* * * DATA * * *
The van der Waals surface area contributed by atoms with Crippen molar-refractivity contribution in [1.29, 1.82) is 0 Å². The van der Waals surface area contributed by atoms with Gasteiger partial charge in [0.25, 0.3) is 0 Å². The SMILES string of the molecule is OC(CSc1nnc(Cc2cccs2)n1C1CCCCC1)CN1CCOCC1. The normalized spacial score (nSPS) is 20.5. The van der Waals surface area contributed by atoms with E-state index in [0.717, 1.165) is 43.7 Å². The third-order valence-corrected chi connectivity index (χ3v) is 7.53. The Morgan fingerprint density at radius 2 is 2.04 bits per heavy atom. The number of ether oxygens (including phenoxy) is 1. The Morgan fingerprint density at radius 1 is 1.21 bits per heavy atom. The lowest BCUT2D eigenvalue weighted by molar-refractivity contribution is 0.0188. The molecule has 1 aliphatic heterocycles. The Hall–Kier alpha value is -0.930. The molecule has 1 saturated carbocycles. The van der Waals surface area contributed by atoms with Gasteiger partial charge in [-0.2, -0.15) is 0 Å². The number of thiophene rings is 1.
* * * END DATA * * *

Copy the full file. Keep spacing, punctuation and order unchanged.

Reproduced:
The van der Waals surface area contributed by atoms with Crippen molar-refractivity contribution in [1.29, 1.82) is 0 Å². The van der Waals surface area contributed by atoms with Gasteiger partial charge in [0.25, 0.3) is 0 Å². The SMILES string of the molecule is OC(CSc1nnc(Cc2cccs2)n1C1CCCCC1)CN1CCOCC1. The normalized spacial score (nSPS) is 20.5. The van der Waals surface area contributed by atoms with E-state index in [0.717, 1.165) is 43.7 Å². The third-order valence-corrected chi connectivity index (χ3v) is 7.53. The Morgan fingerprint density at radius 2 is 2.04 bits per heavy atom. The number of ether oxygens (including phenoxy) is 1. The Morgan fingerprint density at radius 1 is 1.21 bits per heavy atom. The lowest BCUT2D eigenvalue weighted by molar-refractivity contribution is 0.0188. The molecule has 1 aliphatic heterocycles. The Hall–Kier alpha value is -0.930. The molecule has 1 saturated carbocycles. The van der Waals surface area contributed by atoms with Gasteiger partial charge in [-0.2, -0.15) is 0 Å². The number of thiophene rings is 1.